Baylor faculty members honored for sharing core virtues with students

August 4, 2022
Aug. 4, 2022

By Randy Fiedler, Director of Marketing and Communications, College of Arts & Sciences, Baylor University

Four Baylor University faculty members are the inaugural recipients of the Core Curriculum Virtues Recognition Award presented by the College of Arts & Sciences. The Awards are given annually to faculty members who have inspired moral, intellectual and/or spiritual virtues through the process of teaching a course in Baylor’s core curriculum during the previous academic year.

The Core Vision identifies 14 virtues –– humility, courage, rigor, integrity, respect, justice, empathy, compassion, responsibility, patience, wisdom, faith, hope and love.

Each recipient of the Core Curriculum Virtues Recognition Award is nominated by faculty members in their respective departments. The four inaugural recipients, recognized for their contributions during the 2021-2022 academic year at Baylor, are: David Bridge, Ph.D., associate professor of political science, cited for the core value of respect; Allyson L. Irom, Ph.D., director of undergraduate studies in modern languages and cultures, cited for the core value of compassion; Julie King, J.D., senior lecturer and undergraduate program director in environmental sciences, cited for the core value of courage; and Jerolyn Morrison, Ph.D., lecturer in art and art history, cited for the core value of humility.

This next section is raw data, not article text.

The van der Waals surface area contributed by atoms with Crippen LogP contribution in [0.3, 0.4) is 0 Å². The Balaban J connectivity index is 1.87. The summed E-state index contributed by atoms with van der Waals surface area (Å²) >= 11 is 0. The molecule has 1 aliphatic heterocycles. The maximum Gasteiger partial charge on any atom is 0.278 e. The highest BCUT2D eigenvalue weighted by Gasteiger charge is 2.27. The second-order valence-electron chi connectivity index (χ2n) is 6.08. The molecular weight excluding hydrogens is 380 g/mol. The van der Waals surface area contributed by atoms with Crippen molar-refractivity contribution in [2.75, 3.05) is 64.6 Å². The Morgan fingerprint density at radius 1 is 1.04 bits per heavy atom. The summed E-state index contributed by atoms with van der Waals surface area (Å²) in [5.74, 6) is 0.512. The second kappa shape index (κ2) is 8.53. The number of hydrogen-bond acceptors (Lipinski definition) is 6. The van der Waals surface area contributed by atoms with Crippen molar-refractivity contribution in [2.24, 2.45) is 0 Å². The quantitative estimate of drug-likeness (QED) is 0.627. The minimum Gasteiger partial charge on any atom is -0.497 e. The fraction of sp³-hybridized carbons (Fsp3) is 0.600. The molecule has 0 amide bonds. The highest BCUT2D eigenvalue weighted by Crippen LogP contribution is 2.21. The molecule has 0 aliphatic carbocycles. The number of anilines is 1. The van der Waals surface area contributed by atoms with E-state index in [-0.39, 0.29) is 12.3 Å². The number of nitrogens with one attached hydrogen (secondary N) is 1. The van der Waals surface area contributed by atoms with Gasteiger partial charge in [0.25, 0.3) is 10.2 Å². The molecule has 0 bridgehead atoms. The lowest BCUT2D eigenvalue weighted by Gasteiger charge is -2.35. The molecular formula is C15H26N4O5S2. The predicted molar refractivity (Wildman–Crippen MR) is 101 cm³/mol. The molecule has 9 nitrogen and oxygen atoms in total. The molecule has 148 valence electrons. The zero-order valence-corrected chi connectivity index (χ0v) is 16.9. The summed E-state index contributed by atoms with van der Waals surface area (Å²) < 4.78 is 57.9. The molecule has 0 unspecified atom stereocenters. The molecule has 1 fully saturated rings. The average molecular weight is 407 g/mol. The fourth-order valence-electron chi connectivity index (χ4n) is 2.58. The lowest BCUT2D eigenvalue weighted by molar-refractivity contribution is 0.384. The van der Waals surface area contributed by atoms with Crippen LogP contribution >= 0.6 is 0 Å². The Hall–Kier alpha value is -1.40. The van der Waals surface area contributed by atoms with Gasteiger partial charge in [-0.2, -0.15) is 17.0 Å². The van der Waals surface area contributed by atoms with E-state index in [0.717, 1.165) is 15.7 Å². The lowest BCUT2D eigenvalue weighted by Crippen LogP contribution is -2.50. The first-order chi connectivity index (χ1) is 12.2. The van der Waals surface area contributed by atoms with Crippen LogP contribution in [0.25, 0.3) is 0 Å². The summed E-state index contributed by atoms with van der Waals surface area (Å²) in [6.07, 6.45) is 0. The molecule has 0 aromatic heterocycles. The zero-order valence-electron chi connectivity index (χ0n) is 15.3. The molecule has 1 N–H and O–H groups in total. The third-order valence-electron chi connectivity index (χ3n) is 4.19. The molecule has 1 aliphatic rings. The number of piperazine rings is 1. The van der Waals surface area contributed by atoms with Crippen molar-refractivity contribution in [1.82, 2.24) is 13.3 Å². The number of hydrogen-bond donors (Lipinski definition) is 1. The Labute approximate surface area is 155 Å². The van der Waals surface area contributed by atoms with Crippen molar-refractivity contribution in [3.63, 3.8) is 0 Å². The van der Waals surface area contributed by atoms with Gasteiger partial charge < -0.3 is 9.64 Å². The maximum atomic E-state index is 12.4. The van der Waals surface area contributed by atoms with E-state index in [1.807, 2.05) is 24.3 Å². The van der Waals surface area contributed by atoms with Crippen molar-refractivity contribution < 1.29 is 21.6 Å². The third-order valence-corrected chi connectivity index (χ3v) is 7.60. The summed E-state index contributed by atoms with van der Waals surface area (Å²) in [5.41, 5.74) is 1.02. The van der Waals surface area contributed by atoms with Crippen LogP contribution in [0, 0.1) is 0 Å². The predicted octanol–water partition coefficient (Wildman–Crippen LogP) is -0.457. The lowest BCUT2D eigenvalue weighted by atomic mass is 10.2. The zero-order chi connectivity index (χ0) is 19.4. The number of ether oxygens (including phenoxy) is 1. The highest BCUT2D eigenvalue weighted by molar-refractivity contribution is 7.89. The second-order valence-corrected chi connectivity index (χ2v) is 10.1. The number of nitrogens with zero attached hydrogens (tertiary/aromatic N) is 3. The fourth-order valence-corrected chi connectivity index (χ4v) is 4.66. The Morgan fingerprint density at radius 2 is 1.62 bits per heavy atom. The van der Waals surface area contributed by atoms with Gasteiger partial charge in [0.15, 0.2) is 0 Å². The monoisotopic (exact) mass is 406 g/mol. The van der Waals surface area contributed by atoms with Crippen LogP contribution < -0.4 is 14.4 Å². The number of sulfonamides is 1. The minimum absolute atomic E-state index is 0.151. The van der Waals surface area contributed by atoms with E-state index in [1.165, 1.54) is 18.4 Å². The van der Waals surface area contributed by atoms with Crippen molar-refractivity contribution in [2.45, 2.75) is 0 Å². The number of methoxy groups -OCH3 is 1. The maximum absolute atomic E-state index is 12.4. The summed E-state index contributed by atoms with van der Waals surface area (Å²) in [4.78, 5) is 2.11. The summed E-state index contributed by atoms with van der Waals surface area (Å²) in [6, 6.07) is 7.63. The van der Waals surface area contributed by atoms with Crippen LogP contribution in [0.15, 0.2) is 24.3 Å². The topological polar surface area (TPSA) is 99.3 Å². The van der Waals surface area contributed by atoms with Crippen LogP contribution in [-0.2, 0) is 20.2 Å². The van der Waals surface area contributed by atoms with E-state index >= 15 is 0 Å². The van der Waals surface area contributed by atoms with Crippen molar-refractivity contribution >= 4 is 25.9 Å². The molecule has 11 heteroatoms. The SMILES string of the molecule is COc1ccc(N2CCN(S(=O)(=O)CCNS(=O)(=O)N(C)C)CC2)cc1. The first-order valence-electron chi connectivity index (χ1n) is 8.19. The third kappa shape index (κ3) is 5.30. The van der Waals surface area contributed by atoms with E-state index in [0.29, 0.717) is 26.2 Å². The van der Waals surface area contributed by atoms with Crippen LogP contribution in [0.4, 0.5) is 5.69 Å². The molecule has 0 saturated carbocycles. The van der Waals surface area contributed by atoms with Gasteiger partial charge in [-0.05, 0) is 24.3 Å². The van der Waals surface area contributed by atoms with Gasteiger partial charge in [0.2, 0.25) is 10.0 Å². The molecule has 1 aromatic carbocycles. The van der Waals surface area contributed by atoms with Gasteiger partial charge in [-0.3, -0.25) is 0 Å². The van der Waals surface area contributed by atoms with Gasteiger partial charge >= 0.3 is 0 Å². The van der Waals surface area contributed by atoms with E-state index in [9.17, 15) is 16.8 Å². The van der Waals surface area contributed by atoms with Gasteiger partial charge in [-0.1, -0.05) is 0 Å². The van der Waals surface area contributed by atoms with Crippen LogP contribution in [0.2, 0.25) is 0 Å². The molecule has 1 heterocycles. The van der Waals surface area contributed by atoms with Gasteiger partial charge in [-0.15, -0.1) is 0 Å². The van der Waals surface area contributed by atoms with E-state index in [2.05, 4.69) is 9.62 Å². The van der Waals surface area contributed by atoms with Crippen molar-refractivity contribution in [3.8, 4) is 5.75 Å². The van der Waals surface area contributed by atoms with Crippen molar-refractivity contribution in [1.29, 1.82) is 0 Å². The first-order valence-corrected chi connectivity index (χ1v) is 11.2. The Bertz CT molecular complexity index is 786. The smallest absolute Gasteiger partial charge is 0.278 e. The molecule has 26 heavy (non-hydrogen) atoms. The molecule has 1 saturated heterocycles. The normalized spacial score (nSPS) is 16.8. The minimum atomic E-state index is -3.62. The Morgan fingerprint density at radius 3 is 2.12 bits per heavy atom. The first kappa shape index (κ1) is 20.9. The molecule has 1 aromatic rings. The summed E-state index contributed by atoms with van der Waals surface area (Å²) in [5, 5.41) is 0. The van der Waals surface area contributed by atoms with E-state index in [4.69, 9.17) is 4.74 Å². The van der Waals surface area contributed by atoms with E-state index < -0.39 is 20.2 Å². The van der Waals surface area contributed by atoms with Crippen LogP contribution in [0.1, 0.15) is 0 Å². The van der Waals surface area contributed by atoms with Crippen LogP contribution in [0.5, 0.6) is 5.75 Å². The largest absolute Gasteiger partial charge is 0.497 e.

Blake Burleson, Ph.D., associate dean for undergraduate studies and strategic and enrollment initiatives in the College of Arts & Sciences, who played a major role in the creation of the current core curriculum, said he is grateful for colleagues such as the four Award winners who “examine, express, demonstrate and measure virtues in their classrooms.”

“The Unified Core Curriculum provides a shared foundation of knowledge drawn from the rich and diverse liberal arts tradition, and develops various skills necessary for the completion of an academic degree, which are also essential for personal and professional life beyond Baylor,” Burleson said. “In addition, the core curriculum inspires moral, intellectual and spiritual virtues. All three of these general education requirements –– knowledge, skills and virtues –– are of equal importance in our pedagogical efforts to transform students.”

David Bridge was nominated for the core virtue of respect by Rebecca Flavin, Ph.D., senior lecturer in political science.

“Dr. Bridge ends the semester (by) requiring students to write a mission statement that outlines their philosophy of informed civic engagement and their five-year plan for civic engagement,” Flavin said. “I can think of no better way to instill respect in a politically polarized environment than the methods he has chosen.”

For his part, Bridge believes that “respect matters when it is challenged. When we deeply, fundamentally disagree with others — that is when respect is needed most,” he said. “Before we can say, ‘I see it differently,’ we have to be able to say, ‘You know I respect you.’ And though this skill is desperately needed in American political discourse, it also translates in other fields, as well as in everyday life.”